KELSEY BROOKES, POSITION
APRIL 27 — JUNE 10, 2017
Detroit-based contemporary art gallery Library Street Collective is pleased to announce Position, the gallery’s second solo exhibition with San Diego artist Kelsey Brookes. Heavily influenced by a background in biochemistry, Brookes’ work is a meditative exploration of molecular mapping, filled with color and intricate line work. Position further narrows the artist’s study with a focus on neurotoxins and the grand design inherent in nature’s expression of the Fibonacci sequence.
Brookes studied microbiology at Colorado State University and spent his first years in the field working in a research lab at the Center for Disease Control. With a promising career ahead of him, he took off for Australia while contemplating applications to grad school, and instead found his purpose in practicing painting and reading classic literature. However unlikely scientist-turned-artist might sound, Brookes’ tendency towards experimentation was the catalyst in discovering his voice and becoming a full-time painter. Like many artists, he began with figurative work, but moved towards abstraction after playing with stream-of-consciousness processes that meld molecular diagrams with meditative optics. “The artistic and aesthetic values I’d been practicing as an artist had always seemed in opposition to my scientific way of understanding, until this body of work”, says Brookes. The result is the perfect marriage of the artistic and empirical sides of the creative mind, conceiving truly unique works that find a rare place in the art world.
Art and science are often - and Brookes feels incorrectly - viewed as opposing poles of a creative continuum. When one looks at the factual evidence that grounds science, it is difficult to imagine any room for poetry and imagination, and yet scientific work is based in mystery. After all the evidence is compiled, statistics collected and hypotheses proven, the question always remains of how anything and everything in our realm of knowledge has come to be. It is this place that Brookes considers, extending artistic license and imagination to the wonder he feels when faced with such big questions. Many of his past works have referenced psychoactive chemicals such as psilobicin, mescaline, MDMA and LSD, where the viewer is presented with both the genetic map of each molecule as well as a simulation of their effects. In Brookes’ 2015 publication, Psychedelic Space, an essay by Hamilton Morris further explains the significance of his reverberating visuals: “If chemistry has been neglected by visual artists, it might be explained by the simple fact that molecules are invisible… even one of the octillions of molecules in the human body contains a scintillating world of resonance, vibration, interconversion, rotation, and electron flow”. Brookes carefully plots out the structure of his subject molecules onto canvas, where each atom and point of convergence between the chemical bonds will serve as a focal point from which the painted image radiates.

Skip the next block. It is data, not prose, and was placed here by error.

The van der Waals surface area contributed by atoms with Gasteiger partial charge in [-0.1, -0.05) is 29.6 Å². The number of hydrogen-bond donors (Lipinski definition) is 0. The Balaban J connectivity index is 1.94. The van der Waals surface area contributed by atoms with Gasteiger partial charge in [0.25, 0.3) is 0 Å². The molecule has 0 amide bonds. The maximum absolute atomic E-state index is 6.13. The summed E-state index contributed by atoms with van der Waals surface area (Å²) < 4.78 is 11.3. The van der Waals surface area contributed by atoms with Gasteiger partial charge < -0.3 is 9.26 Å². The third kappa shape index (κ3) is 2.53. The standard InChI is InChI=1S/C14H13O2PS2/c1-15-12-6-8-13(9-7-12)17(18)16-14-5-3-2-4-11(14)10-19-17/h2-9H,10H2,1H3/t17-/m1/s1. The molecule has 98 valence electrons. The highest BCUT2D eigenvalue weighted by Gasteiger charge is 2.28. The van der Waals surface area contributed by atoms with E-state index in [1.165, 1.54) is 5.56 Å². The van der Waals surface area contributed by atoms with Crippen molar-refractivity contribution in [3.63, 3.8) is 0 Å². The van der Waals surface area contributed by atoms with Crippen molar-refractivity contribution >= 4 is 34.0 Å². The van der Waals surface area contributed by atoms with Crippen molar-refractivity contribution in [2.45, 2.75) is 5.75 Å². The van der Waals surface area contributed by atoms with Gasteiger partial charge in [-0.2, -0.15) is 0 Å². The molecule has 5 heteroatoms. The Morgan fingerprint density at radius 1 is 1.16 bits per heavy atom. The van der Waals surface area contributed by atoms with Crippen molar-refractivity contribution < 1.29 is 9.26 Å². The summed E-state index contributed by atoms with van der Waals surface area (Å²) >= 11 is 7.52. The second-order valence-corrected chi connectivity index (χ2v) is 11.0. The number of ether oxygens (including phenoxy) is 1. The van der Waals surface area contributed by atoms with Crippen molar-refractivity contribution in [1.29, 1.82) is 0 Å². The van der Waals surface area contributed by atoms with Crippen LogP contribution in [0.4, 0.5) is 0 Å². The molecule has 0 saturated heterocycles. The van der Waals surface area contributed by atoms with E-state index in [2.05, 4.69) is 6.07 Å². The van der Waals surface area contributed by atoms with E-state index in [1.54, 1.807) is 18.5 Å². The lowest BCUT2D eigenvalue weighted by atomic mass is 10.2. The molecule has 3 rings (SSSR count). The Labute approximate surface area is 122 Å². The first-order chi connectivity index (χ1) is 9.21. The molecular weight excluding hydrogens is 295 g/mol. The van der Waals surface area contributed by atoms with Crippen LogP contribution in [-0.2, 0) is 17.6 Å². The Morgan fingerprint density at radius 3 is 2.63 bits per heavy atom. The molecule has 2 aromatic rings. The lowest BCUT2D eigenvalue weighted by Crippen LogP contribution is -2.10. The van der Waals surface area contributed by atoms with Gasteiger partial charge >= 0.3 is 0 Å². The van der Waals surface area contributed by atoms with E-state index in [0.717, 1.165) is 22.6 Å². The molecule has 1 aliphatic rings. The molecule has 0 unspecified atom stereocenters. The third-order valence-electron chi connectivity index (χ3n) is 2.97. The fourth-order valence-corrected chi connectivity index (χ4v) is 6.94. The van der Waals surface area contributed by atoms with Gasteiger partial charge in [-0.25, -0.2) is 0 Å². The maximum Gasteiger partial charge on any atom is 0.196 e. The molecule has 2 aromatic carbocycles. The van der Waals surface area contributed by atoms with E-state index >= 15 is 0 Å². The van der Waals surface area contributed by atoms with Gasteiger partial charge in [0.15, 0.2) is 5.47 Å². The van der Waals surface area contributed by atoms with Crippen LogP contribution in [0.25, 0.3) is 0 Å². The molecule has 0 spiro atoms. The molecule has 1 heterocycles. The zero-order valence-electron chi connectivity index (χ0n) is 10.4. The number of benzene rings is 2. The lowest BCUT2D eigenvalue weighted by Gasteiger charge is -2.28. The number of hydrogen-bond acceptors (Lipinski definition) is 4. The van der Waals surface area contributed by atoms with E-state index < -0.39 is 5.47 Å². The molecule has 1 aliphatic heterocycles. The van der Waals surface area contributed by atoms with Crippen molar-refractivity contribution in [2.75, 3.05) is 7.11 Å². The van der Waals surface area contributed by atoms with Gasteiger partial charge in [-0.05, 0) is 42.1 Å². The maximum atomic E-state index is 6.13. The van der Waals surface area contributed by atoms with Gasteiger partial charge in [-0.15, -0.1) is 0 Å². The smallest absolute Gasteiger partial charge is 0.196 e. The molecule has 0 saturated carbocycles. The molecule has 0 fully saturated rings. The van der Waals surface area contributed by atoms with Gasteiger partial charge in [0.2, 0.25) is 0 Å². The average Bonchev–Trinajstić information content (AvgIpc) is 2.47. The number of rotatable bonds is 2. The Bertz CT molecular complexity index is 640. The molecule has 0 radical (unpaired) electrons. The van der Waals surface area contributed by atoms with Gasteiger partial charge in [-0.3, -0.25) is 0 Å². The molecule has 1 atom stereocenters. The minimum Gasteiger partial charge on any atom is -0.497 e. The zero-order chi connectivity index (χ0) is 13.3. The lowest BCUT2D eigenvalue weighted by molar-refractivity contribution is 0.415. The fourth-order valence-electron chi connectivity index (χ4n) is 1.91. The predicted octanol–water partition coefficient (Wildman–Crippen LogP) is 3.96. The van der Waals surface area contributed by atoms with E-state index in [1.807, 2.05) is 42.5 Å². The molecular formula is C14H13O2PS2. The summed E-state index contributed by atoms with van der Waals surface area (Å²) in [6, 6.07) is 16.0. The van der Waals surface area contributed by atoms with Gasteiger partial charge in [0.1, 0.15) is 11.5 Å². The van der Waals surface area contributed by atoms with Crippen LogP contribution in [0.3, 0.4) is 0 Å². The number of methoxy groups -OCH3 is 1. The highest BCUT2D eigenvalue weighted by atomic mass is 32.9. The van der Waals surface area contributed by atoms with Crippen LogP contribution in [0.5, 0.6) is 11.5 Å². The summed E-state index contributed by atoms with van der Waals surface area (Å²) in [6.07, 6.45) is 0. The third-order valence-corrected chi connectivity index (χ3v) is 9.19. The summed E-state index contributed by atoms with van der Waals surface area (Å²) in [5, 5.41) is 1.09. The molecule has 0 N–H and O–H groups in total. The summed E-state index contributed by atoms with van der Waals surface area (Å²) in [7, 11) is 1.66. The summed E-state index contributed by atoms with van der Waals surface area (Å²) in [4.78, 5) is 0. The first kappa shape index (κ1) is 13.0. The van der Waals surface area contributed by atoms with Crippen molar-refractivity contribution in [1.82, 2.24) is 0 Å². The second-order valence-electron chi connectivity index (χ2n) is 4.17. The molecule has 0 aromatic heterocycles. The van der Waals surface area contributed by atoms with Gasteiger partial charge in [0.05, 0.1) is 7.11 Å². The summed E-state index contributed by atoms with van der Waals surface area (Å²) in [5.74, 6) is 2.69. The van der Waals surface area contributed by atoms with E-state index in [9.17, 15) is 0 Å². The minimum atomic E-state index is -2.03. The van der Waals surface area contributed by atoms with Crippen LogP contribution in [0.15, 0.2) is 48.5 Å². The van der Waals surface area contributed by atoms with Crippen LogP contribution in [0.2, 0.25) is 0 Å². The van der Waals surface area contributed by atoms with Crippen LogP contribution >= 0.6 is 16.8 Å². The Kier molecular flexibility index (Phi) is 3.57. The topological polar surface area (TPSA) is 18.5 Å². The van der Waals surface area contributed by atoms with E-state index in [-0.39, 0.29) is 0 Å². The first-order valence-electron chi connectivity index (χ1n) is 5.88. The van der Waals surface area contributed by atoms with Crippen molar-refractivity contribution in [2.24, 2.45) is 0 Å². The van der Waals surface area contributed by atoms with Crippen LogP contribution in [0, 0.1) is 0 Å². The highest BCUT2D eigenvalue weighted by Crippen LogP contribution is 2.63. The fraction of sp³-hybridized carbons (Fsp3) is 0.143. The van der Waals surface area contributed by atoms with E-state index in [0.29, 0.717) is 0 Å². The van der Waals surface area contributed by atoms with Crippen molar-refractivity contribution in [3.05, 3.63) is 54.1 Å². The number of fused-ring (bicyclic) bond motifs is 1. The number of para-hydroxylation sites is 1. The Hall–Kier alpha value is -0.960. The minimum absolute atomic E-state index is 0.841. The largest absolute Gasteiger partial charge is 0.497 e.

Position investigates both neurotoxins and the Fibonacci sequence, which are varied scientific topics that could be examined as opposites - one degenerative and harmful and the other exponential and prolific. Neurotoxins cause damage to cellular makeup and regeneration, while countless entities in nature strive towards the perfect patterning of the Fibonacci sequence. Examples of the sequence - the golden ratio - in nature include the way branches grow from a tree, dividing further and further into smaller twigs as they reach skyward; the flowering of an artichoke; and the fruit sprouts of a pineapple. Brookes overlays this patterning sequence onto his meditation paintings, creating a pattern of components that multiplies in size as it reaches the edges of the canvas. The end result is awe-inspiring from a distance and yet unending in its intricacy up close.
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A former biologist, Kelsey Brookes has shifted his focus to explosive, kaleidoscopic paintings that draw from his fascinations with microbiomes, plant life and molecular structures. Brookes states that “The brain and its product, the mind, are a fascinating subject; I question existence, both philosophically and scientifically, and because of my background, a good place to start my interrogation of life is through the material science of the brain.” Through both meditative abstraction and a conceptual examination of the hallucinogenic properties of certain molecules on the brain (LSD, mescaline, ritalin, MDMA to name a few), Brookes grounds his work in the relationship between consciousness and physicality. Such grounds are rife with possibilities for abstraction, but it is the connection his imagery has to scientific study that makes it so fascinating.Brookes has had solo exhibitions in Detroit, La Jolla, Los Angeles, New York, London and Berlin. His work is included in private and public collections, including the Museum of Contemporary Art, San Diego, the Crystal Bridges Museum of American Art, and the Frederick R. Weisman Foundation.
American, b. 1978, Denver, Colorado; based in San Diego, California
Sara Nickleson | Library Street Collective | email@example.com